Despite their importance for understanding the human genome and more generally human health, the specific questions addressed by our research are often rather abstract from the experience of the general public. Because of this inherent challenge in making this research understood by the people that ultimately fund it, we strive to communicate our work in an engaging but accurate way to those without specialist knowledge. We contribute time and resources to the Edinburgh International Science Festival, undertake educational visits to schools and communicate our important findings to the popular media.

Edinburgh International Science Festival
edscifest Since 2011 the Taylor lab has been a regular contributor to the Edinburgh International Science Festival. Sara, Jo and Sophie have helped run several of the MRC and Edinburgh University sponsored science communication stands aimed at 5 to 14 year olds. Sara was a section coordinator in 2012 and 2013 and Martin led an evening of science based discussion for adults in 2012.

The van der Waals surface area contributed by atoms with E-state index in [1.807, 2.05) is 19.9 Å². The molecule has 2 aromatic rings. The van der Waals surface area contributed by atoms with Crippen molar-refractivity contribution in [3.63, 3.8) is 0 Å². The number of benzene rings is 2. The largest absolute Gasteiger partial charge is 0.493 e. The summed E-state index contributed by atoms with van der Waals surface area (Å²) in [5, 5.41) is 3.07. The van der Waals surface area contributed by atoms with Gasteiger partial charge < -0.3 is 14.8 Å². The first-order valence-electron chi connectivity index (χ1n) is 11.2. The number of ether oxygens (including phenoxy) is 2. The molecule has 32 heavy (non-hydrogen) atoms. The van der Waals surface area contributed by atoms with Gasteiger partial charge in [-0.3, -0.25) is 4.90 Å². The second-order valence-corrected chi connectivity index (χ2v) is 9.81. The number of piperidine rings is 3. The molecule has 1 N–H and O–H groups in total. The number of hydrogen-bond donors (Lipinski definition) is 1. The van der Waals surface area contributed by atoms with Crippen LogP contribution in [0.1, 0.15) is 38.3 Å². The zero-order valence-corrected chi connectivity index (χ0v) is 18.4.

School visits
So far we have only undertaken one school visit – talking to three class of P4 students (8 to 9 year olds) about genetics and molecular biology. We are happy to consider doing more in the future.
The press and popular media
Several of our published results have been picked up and reported by the popular media. This includes the first discovery of a demonstrably functional and entirely new human gene and the demonstration of how that sequence evolved. This was the basis for a substantial article in The Times and was secondarily reported by over 100 other media outlets and an interview for BBC News.

The work of the lab, and particularly the mechanisms of mutagenesis has been profiled by Lab Times.

Thomas is a contributor to the Dublin Review of Books, and has written essays on our current understanding of genomics, gene editing technologies, and the role of science in shaping moral values.